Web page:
Work with established regional distributors and/or agents to open more doors at Original Equipment Manufacturers (OEMs). You’ll need a competent U.S. sales manager and, ideally, some local boots on the ground. Often, your continued success in the U.S. will come down to pure determination and maintaining a competitive edge. In theory, we all know that the U.S. market is about tenfold the size of the Canadian market, so even if you enjoy the same sales in the U.S. as in Canada, you are way ahead of the game, and there is potential for so much more.

However, a considerable amount of profits generated in USA should be invested into developing European and other overseas markets. Wise exporters continuously work on new markets when times are good and do not wait until it is too late.

How do I find all the information I need?

Internet research, directories, and members of associations are all helpful. Ideally you will work with a local expert to ensure you have covered it all! Walk the industry leading trade shows, and/or participate with our own booth. There is excellent government funding available, and you can count on your local trade commissioner.

In most cases, niche products or niche solutions are easier to sell but it all depends on your product and how many competitors are already established in your target market.

Decide on two to four markets that have established free trade agreements with Canada (such as Europe, Columbia, Chile, Peru, South Korea, Australia), and some countries in the Middle East and Asia that offer low market entry barriers. Excessive import duties often do not leave you and your partners with any reasonable margin to do business. Many companies put a lot of effort into promising markets without doing their detailed homework about duties, local taxes and ROI.

Other regions with potential include Brazil, China, India, Indonesia, the Philippines and Russia. These countries have a high population and a growing middle class, however they can be extremely resource intensive to develop. You must work with a highly competent, financially strong and well-connected partner. Unless you have a product or technology that has incredibly high demand, business in these markets will be to continue to be challenging. In most cases, joint ventures and local production are key to success for manufactured goods and government business.

Another crucial factor: you must meet local approvals and regulations!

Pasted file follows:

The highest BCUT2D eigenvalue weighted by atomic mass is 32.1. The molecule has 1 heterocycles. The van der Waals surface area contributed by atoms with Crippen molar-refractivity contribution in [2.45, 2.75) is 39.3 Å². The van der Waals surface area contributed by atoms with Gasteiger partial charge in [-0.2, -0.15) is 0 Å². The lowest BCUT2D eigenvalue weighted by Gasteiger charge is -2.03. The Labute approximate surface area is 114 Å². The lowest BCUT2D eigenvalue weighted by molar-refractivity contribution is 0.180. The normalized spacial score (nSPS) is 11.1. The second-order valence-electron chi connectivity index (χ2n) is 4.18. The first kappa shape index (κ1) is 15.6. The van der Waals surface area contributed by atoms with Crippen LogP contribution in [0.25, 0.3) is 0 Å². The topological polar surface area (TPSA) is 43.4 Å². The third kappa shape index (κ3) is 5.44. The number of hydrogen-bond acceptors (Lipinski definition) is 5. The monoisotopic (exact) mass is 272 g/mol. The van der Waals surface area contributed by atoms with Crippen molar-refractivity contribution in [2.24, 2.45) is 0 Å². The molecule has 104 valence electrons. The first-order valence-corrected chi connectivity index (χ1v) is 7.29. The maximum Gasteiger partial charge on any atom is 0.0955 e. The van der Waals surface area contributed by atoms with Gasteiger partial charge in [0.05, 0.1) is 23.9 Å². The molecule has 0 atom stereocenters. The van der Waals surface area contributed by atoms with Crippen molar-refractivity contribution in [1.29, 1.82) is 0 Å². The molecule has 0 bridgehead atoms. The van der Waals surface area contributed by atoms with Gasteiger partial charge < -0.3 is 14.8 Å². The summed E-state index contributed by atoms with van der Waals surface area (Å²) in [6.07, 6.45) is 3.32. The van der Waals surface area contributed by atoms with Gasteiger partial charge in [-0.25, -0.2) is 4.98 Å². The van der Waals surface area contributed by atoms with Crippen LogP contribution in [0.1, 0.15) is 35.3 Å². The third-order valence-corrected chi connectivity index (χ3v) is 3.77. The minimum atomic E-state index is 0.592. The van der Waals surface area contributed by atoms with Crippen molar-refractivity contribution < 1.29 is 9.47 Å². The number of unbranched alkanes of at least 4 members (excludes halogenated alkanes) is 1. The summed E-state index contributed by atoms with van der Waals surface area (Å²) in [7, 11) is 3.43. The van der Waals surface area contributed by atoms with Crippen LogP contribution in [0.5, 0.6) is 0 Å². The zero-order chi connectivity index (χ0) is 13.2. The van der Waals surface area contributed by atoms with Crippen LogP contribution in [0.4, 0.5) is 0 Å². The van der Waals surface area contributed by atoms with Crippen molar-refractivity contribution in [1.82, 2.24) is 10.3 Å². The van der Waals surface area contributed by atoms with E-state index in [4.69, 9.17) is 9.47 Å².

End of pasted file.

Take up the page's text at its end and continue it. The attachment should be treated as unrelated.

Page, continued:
Ensuring you have a full understanding of all standards and certifications required to do business in a foreign market is crucial. You will need to do thorough research before assessing if trading in one of these regions is feasible. Fortunately, there is government funding available (up to 50% of research costs), if your business qualifies. Here are two funding opportunities: Export Market Access in Ontario, as well as CanExport on a federal level offer up to $ 5,000 each for international market research. After the initial research, the best approach is to work with a local expert who is interested in buying and distributing your products.

What does this mean for Canadian companies?

Come up with a comprehensive export plan, work with government experts, apply for funding, work the plan and do not give up. Successful international market entry takes time. However, if you do not become serious about exporting now, you risk missing out on opportunities that may not be there tomorrow.

Disclaimer: The opinions expressed in this article are those of the contributing author, and do not necessarily reflect those of the Forum for International Trade Training.

About the author

Bernhard Wagenknecht

Author: Bernhard Wagenknecht

As a globally experienced business development expert, Bernhard has learned first-hand how to achieve profits in all types of markets and situations. He has over 30 years of experience in sales and marketing in Europe, North and South America and the Far and Middle East. He has held positions as VP Sales and Marketing, General Export Manager as well Profit Growth Consultant and is currently working with the Ontario Ministry of economic development and growth.